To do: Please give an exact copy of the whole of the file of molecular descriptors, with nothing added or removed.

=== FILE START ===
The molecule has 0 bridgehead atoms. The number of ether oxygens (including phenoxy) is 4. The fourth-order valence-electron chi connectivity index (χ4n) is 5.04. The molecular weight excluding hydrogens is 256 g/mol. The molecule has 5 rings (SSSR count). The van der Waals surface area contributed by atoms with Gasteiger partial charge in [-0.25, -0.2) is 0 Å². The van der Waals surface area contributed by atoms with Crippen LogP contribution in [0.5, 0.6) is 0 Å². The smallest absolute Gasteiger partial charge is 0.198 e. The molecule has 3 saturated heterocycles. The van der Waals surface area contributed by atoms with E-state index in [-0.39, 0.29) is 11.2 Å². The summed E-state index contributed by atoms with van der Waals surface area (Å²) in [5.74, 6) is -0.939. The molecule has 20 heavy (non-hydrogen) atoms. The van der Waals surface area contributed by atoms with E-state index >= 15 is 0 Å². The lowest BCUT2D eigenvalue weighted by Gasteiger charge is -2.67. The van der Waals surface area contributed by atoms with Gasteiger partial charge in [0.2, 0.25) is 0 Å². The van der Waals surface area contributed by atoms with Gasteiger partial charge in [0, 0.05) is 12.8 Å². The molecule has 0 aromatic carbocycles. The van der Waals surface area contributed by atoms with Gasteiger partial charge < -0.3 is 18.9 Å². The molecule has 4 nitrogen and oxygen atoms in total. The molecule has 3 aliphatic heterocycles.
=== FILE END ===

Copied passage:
The molecule has 0 bridgehead atoms. The number of ether oxygens (including phenoxy) is 4. The fourth-order valence-electron chi connectivity index (χ4n) is 5.04. The molecular weight excluding hydrogens is 256 g/mol. The molecule has 5 rings (SSSR count). The van der Waals surface area contributed by atoms with Gasteiger partial charge in [-0.25, -0.2) is 0 Å². The van der Waals surface area contributed by atoms with Crippen LogP contribution in [0.5, 0.6) is 0 Å². The smallest absolute Gasteiger partial charge is 0.198 e. The molecule has 3 saturated heterocycles. The van der Waals surface area contributed by atoms with E-state index in [-0.39, 0.29) is 11.2 Å². The summed E-state index contributed by atoms with van der Waals surface area (Å²) in [5.74, 6) is -0.939. The molecule has 20 heavy (non-hydrogen) atoms. The van der Waals surface area contributed by atoms with E-state index >= 15 is 0 Å². The lowest BCUT2D eigenvalue weighted by Gasteiger charge is -2.67. The van der Waals surface area contributed by atoms with Gasteiger partial charge in [0.2, 0.25) is 0 Å². The van der Waals surface area contributed by atoms with Gasteiger partial charge in [0, 0.05) is 12.8 Å². The molecule has 0 aromatic carbocycles. The van der Waals surface area contributed by atoms with Gasteiger partial charge < -0.3 is 18.9 Å². The molecule has 4 nitrogen and oxygen atoms in total. The molecule has 3 aliphatic heterocycles.